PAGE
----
During a ceremony at the Royal Swedish Academy of Sciences today 26 May, Yvonne Becherini, Senior Lecturer in Physics at Linnaeus University, will be awarded one of this year’s Crafoord grants in astronomy.
An active galaxy has a super-massive black hole at its centre, which is able to attract matter from the surrounding disk through the gravitational force. This process also produces a bipolar jet coming out from the black hole.
– We still do not know how this works, but the process carries a large amount of energy. We can thus study what happens in the far Universe through the study of the very-high-energy photon emission, gamma-rays, that we can detect on Earth. Through this we can gain more knowledge of the Universe and its structure.
Yvonne Becherini is Senior Lecturer in Physics at Linnaeus University and will receive one of this year's Crafoord grants in astronomy in Stockholm today. She is awarded the grant for her research within extra-galactic astronomy and astrophysics, i.e. studies of other galaxies than our own Milky Way. In particular, Yvonne is recognised for her studies of and discoveries in Active Galactic Nuclei, by means of data from the H.E.S.S. observatory in Namibia.
The grant is esteemed by Yvonne and her research group in Astroparticle Physics, and she praises the Crafoord Foundation's work on supporting new research groups and newer universities.
– I'm honoured and grateful to receive this stipend from the Crafoord Foundation and the Royal Swedish Academy of Sciences. The Foundation is, so far, the only big foundation or funding agency which bets on this subject being developed by me and my research group at Linnaeus University.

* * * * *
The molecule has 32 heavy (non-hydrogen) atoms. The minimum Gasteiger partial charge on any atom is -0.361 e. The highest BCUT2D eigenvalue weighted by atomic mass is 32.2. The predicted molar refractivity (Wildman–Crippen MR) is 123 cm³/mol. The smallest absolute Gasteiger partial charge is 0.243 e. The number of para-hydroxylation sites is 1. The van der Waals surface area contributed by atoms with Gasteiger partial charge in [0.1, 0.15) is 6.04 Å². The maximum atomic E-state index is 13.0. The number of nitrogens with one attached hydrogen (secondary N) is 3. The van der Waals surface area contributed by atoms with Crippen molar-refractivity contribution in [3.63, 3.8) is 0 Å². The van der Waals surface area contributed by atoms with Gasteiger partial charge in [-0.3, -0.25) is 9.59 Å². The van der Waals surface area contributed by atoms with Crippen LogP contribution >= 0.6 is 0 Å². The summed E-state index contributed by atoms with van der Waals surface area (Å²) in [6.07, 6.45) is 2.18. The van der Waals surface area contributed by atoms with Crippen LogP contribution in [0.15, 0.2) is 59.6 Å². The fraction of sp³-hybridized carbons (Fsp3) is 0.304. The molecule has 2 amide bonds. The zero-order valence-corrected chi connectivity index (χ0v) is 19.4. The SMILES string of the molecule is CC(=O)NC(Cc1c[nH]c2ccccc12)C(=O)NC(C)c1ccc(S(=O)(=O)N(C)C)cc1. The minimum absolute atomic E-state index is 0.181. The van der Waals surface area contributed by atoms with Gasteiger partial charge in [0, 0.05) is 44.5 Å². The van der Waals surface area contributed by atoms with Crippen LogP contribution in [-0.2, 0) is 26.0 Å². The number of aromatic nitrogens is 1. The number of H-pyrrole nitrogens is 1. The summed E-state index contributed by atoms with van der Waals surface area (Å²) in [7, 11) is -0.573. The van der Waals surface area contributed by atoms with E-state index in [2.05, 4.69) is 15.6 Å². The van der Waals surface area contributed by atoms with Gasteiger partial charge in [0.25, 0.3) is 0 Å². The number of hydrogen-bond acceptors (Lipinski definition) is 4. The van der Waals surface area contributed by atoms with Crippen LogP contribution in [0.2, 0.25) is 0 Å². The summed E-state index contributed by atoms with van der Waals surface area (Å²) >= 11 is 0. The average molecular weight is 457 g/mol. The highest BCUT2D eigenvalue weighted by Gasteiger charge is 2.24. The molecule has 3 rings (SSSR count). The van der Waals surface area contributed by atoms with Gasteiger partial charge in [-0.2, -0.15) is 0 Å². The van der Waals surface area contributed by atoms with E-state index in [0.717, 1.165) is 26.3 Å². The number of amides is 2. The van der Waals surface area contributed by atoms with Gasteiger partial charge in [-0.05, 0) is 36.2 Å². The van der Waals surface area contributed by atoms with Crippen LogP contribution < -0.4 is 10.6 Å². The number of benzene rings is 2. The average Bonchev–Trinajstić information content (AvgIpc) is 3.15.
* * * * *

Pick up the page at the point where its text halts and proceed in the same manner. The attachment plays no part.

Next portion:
The grant will be used by Yvonne to pay the running costs for the membership of her and her group in the H.E.S.S. observatory. By doing this, they will be able to continue accessing the H.E.S.S. data and do even more exciting extra-galactic science.
The Crafoord grants, which are awarded researchers in astronomy and mathematics this year, are handed out by His Royal Highness the King of Sweden during a ceremony at the Royal Swedish Academy of Sciences on Thursday 26 May, in connection with the Crafoord Prize in the same subjects being awarded to the researchers Yakov Eliashberg, Roy Kerr and Robert Blandford.
– This will be the first time I meet the King, says Yvonne. I look forward to meet him, maybe I will also get the opportunity to tell him what we do!
About the Crafoord prizes
The Crafoord Prize and the Crafoord grants have been awarded since 1982 from a donation by Anna-Greta and Holger Crafoord. Holger Crafoord founded the Gambro company and is known for commercializing the artificial kidney. The prizes are to reward and promote research in areas not embraced by the Nobel Prize – astronomy, biosciences, geosciences, mathematics, and research in the polyarthritis disease that Holger Crafoord himself suffered from – and is administered by the Royal Swedish Academy of Sciences (Kungliga Vetenskapsakademien).